Below are the important DevOps best practices that can help you with the successful implementation of DevOps.
- Recognize Your Infrastructure need:
Before constructing the infrastructure, use some time to acknowledge the application and then line up your goals to design your infrastructure and this implementation of DevOps should be business-driven. While considering infrastructure, ensure that you are capturing below aspects:
Components to understand infrastructure
- Cycle Time:
Your software cycle have to be defined in a generic manner where you have to know the limitations, capacity and if there is any downtime then the exact time needs to be addressed.
- Versioning Environments:
While thinking of DevOps, always be ready for an alternative option and versioning your surroundings helps you to roll out/back your strategy. If you are having a various module and tightly coupled, then it needs a clean and clear plan to classify each and every patch and release.
- Infra as a code:
When we consider infra as a code it means a solution to notifying both needs – minimizing cycle time and versioning surroundings can be addressed by monitoring and managing your Infrastructure as code. What you built should scalable for the long run.
- Don’t jump start:
It is not necessary to automate the complete cycle in one shot, always take a small part and apply your philosophy and get this validated. Once you feel your POC is justified, start scaling up now and create a complete pipeline and define a process so anytime you can go back and check what all need to improve and where. All these small successes will help you to get confidence internally in your team and builds trust to the stakeholder and your customers. “DevOps isn’t magic, and transformations never happen overnight”
- Continuous Integration and Continuous Deployment:
If your team is not thinking to implement this continuous integration and continuous delivery, then it is not fair with DevOps. Even I will state the beauty of DevOps is how often your team can deliver without trouble and how much you are automated in this process.
Let’s take a use case: You and your team members are working in an Agile team. In fact, there are different teams and various modules which are tightly coupled in which you are also involved. Every day you work on your stories and at the end of the day, you push your ‘private build’ of your work to verify if it builds and ‘deliver’ it to a team server and same applies to other members.
Which shows; you all integrate your work in the common build space and do integration build. Making these integrations and builds to verify them on a steady, preferably daily basis is what is known as Continuous Integration. Continuous Deployment does not mean every modification is deployed to production as soon as possible.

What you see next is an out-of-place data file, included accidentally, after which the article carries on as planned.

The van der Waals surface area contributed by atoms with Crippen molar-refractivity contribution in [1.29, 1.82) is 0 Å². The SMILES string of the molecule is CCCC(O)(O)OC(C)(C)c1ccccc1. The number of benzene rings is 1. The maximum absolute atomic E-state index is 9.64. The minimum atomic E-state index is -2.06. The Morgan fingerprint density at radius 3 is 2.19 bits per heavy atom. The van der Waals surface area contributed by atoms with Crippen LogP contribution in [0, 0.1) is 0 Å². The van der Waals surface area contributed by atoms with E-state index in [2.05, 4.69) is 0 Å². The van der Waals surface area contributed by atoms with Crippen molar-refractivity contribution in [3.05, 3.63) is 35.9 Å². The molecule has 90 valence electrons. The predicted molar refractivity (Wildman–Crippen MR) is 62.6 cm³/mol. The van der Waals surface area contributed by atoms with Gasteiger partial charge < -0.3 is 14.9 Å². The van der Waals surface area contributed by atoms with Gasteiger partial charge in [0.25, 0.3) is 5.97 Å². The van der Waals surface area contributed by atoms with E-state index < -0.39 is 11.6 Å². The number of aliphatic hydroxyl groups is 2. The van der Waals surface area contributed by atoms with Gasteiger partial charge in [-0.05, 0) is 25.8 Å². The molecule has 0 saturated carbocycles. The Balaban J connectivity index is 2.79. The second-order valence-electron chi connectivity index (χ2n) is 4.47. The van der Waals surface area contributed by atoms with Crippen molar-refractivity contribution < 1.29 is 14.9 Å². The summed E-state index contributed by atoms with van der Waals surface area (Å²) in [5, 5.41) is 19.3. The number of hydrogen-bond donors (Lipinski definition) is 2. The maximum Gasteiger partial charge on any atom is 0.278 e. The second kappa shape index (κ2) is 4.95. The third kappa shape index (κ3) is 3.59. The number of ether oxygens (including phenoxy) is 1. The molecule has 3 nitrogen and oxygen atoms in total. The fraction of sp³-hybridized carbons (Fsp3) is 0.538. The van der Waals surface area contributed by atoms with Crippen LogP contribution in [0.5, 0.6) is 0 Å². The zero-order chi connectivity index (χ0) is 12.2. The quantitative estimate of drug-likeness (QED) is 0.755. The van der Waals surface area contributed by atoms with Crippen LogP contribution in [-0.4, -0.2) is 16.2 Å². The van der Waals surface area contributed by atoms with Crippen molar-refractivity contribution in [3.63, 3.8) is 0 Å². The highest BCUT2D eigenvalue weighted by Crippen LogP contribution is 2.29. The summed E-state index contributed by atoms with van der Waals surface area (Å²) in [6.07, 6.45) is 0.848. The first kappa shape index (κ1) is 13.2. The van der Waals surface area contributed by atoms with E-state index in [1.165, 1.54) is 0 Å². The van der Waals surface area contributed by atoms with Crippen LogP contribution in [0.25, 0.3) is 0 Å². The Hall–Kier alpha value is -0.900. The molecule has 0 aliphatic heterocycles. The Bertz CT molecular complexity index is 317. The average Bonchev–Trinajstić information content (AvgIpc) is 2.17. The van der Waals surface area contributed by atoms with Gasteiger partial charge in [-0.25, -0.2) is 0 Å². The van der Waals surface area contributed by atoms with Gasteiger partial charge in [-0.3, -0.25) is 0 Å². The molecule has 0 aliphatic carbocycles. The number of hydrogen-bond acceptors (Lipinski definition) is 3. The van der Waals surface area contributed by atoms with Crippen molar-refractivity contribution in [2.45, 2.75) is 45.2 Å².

It means each modification is proven to be deployable at any time. What it chooses is your all validated feature and builds from CI and deploys them into the production atmosphere.
And here we should follow some of the practices.
- a) Keep a Staging Environment that Emulates Production
- b) Constantly deploy in staging then move to production
- c) Automate Testing of Features and Nonfunctional Requirements
- d) Automatically fetch version-controlled development artifacts.
Suggested: Making DevOps applicable for you
- Define Performance and do benchmarking:
Constantly performs some performance testing and get a combined benchmarking report for the latest build shared by your team because this will only validate the quality of your build and the needed infra as well.
We have completed one performance testing a few days before and got results, explaining in details. So we performed some benchmarking for our CFM machines because we are taking a global footprint and at the same time, for us, latency matters and we need CFM in the nearest region. We have confirmed with our current size how many requests we are able to handle and we found we are firing more than 200 RPS (request per second). So we planned to check our build capability and fired a good number of requests and noted the number where our build got crashed and noted the RPS and then we did auto-scaling of CFM. We might have updated our CFM but we thought for auto-scaling because the different requests is an assumption and we don’t want to spend amount for that but at the same time we are prepared to ingest the experimented traffic. And then we found 7 out 2 CFM are only consuming exact or little less number of configuration and request (181 to 191 RPS). So we forward a report to the business team to concentrate on other regions where we were having very less traffic because we were paying the same amount.
We validated our size which gave higher confidence to our development team and we forwarded the report to the business team which helped them to make their marketing strategies, meanwhile, we finished auto-scaling the process as well.